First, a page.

The History Of New Year’s And The Modern Calendar

Gerald Lombardo
Posted by Gerald Lombardo
Updated on
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Published in Events & Entertainment

New Year’s Eve has been a time of celebration, a day for ushering in the new year, for nearly four-thousand years.

Today, most New Year’s festivities begin on December 31 (New Year’s Eve), the last day of the Gregorian calendar, and continue into the early hours of January 1 (New Year’s Day). In South Florida, as around the world, festivities include partying, handing out with friends, drinking champagne, making resolutions, and counting down as the ball drops in Time Square.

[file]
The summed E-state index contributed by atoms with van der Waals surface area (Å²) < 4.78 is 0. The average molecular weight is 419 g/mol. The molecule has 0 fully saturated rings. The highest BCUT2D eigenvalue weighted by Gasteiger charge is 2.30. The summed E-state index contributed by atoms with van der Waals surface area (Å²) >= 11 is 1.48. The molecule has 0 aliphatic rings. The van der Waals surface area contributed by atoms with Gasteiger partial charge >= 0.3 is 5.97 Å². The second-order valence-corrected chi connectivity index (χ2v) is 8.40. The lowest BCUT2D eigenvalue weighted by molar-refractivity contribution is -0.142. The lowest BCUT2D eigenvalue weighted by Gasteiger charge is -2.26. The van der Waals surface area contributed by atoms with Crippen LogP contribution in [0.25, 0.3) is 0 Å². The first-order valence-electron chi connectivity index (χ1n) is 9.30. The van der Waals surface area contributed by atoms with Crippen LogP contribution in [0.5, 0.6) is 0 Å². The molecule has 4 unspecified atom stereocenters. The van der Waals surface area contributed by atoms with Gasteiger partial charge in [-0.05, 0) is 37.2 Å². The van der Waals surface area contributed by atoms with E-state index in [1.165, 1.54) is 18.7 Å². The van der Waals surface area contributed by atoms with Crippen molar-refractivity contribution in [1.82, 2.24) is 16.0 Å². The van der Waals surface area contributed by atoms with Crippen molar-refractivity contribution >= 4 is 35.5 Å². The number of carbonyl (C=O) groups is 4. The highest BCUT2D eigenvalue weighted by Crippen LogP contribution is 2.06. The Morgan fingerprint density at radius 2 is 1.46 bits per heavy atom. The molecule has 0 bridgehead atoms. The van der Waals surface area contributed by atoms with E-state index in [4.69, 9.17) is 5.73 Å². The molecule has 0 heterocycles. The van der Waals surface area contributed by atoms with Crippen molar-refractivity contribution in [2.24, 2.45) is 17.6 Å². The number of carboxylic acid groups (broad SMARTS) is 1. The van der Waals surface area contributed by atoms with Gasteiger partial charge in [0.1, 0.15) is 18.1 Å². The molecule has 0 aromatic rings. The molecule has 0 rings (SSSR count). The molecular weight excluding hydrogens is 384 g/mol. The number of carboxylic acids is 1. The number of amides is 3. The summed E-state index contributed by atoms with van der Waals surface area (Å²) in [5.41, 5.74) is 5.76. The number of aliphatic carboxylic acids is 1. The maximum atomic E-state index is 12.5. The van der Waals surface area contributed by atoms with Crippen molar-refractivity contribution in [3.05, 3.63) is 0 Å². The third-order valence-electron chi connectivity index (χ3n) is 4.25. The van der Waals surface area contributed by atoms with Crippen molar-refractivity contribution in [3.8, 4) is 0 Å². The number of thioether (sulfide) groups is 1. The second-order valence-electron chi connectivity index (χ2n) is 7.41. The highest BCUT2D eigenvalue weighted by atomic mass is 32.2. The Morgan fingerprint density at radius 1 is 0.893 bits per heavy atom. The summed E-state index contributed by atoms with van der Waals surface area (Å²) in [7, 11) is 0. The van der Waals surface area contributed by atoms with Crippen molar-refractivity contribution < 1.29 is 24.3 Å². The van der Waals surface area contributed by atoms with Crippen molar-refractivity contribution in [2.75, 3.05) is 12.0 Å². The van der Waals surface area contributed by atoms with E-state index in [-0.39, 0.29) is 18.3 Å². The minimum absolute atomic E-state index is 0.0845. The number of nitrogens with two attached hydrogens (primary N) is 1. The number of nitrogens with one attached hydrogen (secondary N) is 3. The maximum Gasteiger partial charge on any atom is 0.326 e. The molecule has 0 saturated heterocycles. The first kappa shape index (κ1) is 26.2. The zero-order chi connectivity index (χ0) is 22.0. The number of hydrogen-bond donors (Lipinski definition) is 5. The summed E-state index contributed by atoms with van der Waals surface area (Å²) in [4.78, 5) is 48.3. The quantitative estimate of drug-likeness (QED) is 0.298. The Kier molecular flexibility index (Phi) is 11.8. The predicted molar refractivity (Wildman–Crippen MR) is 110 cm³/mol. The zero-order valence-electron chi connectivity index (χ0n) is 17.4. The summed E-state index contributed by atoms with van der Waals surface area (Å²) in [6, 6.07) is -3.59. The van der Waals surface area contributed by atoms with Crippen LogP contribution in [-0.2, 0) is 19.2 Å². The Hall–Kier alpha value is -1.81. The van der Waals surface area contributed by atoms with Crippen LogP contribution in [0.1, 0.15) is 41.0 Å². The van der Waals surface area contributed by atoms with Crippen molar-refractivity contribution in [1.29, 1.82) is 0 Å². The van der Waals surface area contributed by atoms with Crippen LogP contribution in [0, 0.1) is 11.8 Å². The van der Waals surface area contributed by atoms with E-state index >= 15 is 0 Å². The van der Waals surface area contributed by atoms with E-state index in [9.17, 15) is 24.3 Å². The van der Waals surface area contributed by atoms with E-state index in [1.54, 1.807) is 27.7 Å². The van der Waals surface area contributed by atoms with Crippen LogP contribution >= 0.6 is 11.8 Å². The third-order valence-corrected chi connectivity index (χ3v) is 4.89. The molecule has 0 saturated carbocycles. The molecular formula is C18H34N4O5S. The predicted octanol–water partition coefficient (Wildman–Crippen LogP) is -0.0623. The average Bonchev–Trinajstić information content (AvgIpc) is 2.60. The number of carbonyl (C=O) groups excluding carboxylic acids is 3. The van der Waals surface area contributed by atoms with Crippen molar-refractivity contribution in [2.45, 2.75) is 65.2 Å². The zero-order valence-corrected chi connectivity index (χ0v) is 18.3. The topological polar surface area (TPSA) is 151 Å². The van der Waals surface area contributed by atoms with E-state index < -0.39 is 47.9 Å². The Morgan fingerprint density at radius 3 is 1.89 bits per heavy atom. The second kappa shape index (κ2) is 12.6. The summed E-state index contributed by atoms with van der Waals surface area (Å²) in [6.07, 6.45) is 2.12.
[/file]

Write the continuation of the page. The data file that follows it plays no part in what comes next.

The earliest recorded festivities in honor of a new year’s arrival date back some 4,000 years to ancient Babylon. For the Babylonians, the first new moon following the vernal equinox—the day in late March with an equal amount of sunlight and darkness—heralded the start of a new year.

The Modern Calendar

The calendar changed, however, with the Roman Empire and Julius Cesar, who realized it needs some adjustments. Astronomers at the time worked to revise the calendar and went from using the Lunar cycle to mark time to the solar cycle which put us on a 365 and one fourth day calendar. Among other things, they had to add 90 extra days to the year 46 B.C.

Over a thousand years later in the 1570s, the Roman church noticed a small error in the calendar and so Pope Gregory XIII commissioned astronomers to fix it. In 1582, the Gregorian calendar was implemented, omitting 10 days for that year and establishing the new rule that only one of every four centennial years should be a leap year.

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